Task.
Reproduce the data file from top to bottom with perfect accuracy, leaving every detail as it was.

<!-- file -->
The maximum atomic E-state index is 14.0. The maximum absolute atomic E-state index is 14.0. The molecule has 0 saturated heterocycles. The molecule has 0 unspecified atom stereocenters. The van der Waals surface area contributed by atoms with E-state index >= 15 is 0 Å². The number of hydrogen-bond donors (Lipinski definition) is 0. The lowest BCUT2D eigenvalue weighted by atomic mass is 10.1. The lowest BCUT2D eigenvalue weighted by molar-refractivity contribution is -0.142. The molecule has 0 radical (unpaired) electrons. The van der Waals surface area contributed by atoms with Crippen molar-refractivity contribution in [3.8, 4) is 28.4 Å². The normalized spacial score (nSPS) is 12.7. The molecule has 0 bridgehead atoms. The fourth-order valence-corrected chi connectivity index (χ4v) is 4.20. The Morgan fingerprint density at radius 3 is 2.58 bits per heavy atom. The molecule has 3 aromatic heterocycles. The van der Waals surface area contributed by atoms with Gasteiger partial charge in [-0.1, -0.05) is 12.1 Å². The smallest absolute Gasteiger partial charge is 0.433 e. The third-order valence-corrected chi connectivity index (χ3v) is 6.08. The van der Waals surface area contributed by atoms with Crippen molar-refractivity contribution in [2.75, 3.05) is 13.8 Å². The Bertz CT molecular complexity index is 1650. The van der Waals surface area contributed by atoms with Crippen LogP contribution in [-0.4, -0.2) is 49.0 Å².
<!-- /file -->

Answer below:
The maximum atomic E-state index is 14.0. The maximum absolute atomic E-state index is 14.0. The molecule has 0 saturated heterocycles. The molecule has 0 unspecified atom stereocenters. The van der Waals surface area contributed by atoms with E-state index >= 15 is 0 Å². The number of hydrogen-bond donors (Lipinski definition) is 0. The lowest BCUT2D eigenvalue weighted by atomic mass is 10.1. The lowest BCUT2D eigenvalue weighted by molar-refractivity contribution is -0.142. The molecule has 0 radical (unpaired) electrons. The van der Waals surface area contributed by atoms with Crippen molar-refractivity contribution in [3.8, 4) is 28.4 Å². The normalized spacial score (nSPS) is 12.7. The molecule has 0 bridgehead atoms. The fourth-order valence-corrected chi connectivity index (χ4v) is 4.20. The Morgan fingerprint density at radius 3 is 2.58 bits per heavy atom. The molecule has 3 aromatic heterocycles. The van der Waals surface area contributed by atoms with Gasteiger partial charge in [-0.1, -0.05) is 12.1 Å². The smallest absolute Gasteiger partial charge is 0.433 e. The third-order valence-corrected chi connectivity index (χ3v) is 6.08. The van der Waals surface area contributed by atoms with Crippen molar-refractivity contribution in [2.75, 3.05) is 13.8 Å². The Bertz CT molecular complexity index is 1650. The van der Waals surface area contributed by atoms with Crippen LogP contribution in [-0.4, -0.2) is 49.0 Å².